"Yeah, I know what I'm doing."

The year after he left, another 80’s hoops legend, Isiah Thomas, took over the coaching job. His tenure with the team was exactly as unsuccessful as you’re thinking it was.

He stepped in as the Pacers President of Basketball Operations in 2003, and his only significant gaffe in that time was having Metta World Breaker and Stephen Jackson on the same roster, the most volatile combination since gunpowder and Lindsay Lohan’s nostrils. This year he cemented his legacy as a basketball genius, assembling a roster full of understated, underrated ballers who are making the star-studded Miami Heat sweat out the Eastern Semi-Finals.

There’s only one other legendary-player-turned-coach-then-exec who is in Bird’s stratosphere. The oft-overlooked king, the literal icon, The Logo, Jerry West. Looking at the body of West’s amazing career versus Bird’s, however, it’s not at all difficult to give Bird the edge. Both of them attained an insane amount of accolades in their playing days, but Bird holds the edge there, with twice as many Finals MVPs, thrice as many Championships, and three NBA MVPs to West’s surprising none. They both coached for three years, making the playoffs each year, but West did it with a certain greatest center of all time and Bird did with a skinny, shit-talking shooter named Miller.

Jerry did win a few titles as the Lakers executive, but in fairness, Larry is trying to recruit guys to play and stay in freaking Indiana while West was trying to “convince” guys to play and stay in L.A. Make no mistake, West is a certifiable basketball guru, but if the sales pitch to entice millionaire, megastar athletes come to Los Angeles got any easier its grandmother would give up and buy it a box full of birth control pills. “So let’s see, uh… here are our gorgeous, endless beaches full of fit, nubile, bikini-clad women. Have I mentioned that it’s sunny everyday here? Nietzsche saw this shit and shouted, ‘God lives,’ then he cried himself to climax in a California King bed beneath a pyramid of gorgeous models and I see that you’re signing the contract already. Fantastic.”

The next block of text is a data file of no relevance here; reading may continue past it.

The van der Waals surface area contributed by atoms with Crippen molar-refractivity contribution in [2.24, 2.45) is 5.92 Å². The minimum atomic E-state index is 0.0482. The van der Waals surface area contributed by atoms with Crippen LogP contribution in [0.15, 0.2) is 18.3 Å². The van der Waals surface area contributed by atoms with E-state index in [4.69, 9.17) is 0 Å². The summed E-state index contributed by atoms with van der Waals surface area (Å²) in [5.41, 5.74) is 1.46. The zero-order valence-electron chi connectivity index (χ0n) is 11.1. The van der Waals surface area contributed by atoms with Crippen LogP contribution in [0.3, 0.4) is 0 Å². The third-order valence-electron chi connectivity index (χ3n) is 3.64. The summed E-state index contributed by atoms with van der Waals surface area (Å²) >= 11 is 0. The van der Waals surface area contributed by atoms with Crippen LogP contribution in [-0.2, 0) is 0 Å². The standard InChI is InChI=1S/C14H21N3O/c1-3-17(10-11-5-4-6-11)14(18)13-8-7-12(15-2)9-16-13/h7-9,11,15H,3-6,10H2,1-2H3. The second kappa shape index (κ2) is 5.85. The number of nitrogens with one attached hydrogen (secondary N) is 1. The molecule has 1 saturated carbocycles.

Meanwhile, Bird is convincing young rich guys to come to Indiana, which is as hard as convincing young rich guys to come to Indiana. No offense to Indiana, but damn, you are Indiana, are you not? You’re a pretty tough sell to a star ball-player with a ton of money in his pockets and even the slightest inkling to live somewhere with a vibrant local scene. I’m sure some obscure, aspiring underground rapper from Indianapolis might read this and rebut, “Nah man, you don’t even know how we get down in the Nap. Shit’s poppin’ out here, man. We got… motherf***in’ malls, know what I’m sayin’? Got two or three Olive Gardens. We gettin’ it in out here.” But he’d just be proving my point.

In summary, West won titles with Phil Jackson, while Bird’s team is getting wins with a coach who looks and sounds like the unlucky patsy who got hired to murder some businessman’s wife and/or mistress on every other episode of Law & Order. I can’t quite say it’s a push, but considering the mitigating factors, West’s edge in this category isn’t enough to make up for Bird’s edge as a coach and a player.

So this brings us, at last, to the final (yet still in progress) legacy of Larry Legend. Virtuoso player. Great coach. Stellar executive. No other man can boast of such a complete and comprehensive NBA résumé. Mr. Bird, I salute you as The Greatest Basketball Human of All Time. By all means, carry on.

About J. Compton

J. Compton is a horror author whose stories have appeared in Pseudopod, Arkham Tales and other publications. He is co-creator of the BNC, and a generally cool dude.